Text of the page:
As a property manager, the worlds of architecture and urban planning might seem far removed. But their actions, thoughts, and ideas affect the properties you manage. And, more importantly, they affect your residents’ living experience. The latest design trend sweeping the architecture industry is active design. But why are designers so fond of it, and how can active design help you?
In this post, we explain what active design is and what its benefits are. Then, we offer some examples of active design, and show you some ways you can incorporate these principles into your property.
This post covers:
- What is active design?
- Benefits of active design
- What are some examples of active design?
- How can you incorporate active design principles into your property?
What is active design?
Active design is an architectural and urban planning movement that seeks to emphasize the physical and mental health of residents by encouraging them to lead more active lives. Architects in this movement focus on the ways living in a city or a building can affect a person’s physical health, and try to incorporate opportunities for exercise and recreation into the fabric of the city itself.
Active building design is a response to some of the unintended consequences of living and working in today’s urban world. These days, it’s common for the average person to spend a lot of their day sitting — and whether you’re stuck in traffic or behind a desk at an office job, all of that inactivity eventually adds up and creates health problems. Sitting down too much can contribute to a host of chronic health problems, like cardiovascular diseases or diabetes.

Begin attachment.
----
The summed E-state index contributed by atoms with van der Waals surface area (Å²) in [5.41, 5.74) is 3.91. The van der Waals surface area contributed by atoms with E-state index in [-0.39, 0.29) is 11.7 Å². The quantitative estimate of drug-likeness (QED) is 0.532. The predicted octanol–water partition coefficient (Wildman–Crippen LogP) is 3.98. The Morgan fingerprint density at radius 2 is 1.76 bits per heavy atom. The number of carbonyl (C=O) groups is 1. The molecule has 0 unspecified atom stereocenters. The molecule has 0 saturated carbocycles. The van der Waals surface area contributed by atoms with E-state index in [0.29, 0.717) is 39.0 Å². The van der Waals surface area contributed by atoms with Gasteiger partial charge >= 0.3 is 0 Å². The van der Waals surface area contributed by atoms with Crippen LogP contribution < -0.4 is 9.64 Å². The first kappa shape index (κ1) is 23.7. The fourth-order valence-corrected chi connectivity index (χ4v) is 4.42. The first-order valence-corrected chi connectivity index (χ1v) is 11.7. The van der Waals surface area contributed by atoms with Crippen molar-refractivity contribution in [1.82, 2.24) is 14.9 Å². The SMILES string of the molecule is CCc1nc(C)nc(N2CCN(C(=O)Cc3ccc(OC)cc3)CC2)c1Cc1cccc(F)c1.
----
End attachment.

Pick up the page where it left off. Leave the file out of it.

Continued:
So, to combat these health problems, planners seek to improve the livability of cities by focusing on areas like pollution and walkability.
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Benefits of active design
Three benefits of active design include:
1. Health benefits
Residents of actively designed buildings are healthier because they walk around more. The benefits of regular walking include lower blood pressure, lessened fatigue, and lower risks of joint pain.
Walking has significant positive effects on a resident’s mental health, as well. For instance, a resident who takes walks and connects with the outdoors is often less stressed and experiences higher levels of productivity. In addition, walks put residents in better moods and give them more energy.
2. Increased sustainability
By encouraging your residents to walk or bike more, you’ll be cutting down on the emissions that come with heavy car usage. And the benefits of active, sustainable design have positive implications on your bottom line, too. In fact, consider the energy and maintenance savings that come with decreased elevator usage in your building!
3. Increased resident happiness
When it comes time for your residents to renew their leases, they have a lot of factors to consider. Certain aspects of your property, like walkability and sustainability, are becoming increasingly important to younger generations of renters.
By embracing the architectural movements of the future, you benefit yourself while also positioning your property as especially attuned to the wants and needs of millennial and Gen Z renters. You may also notice fewer resident complaints after implementing active design principles.
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What are some examples of active design?
Active design architecture is taking root in cities around the world.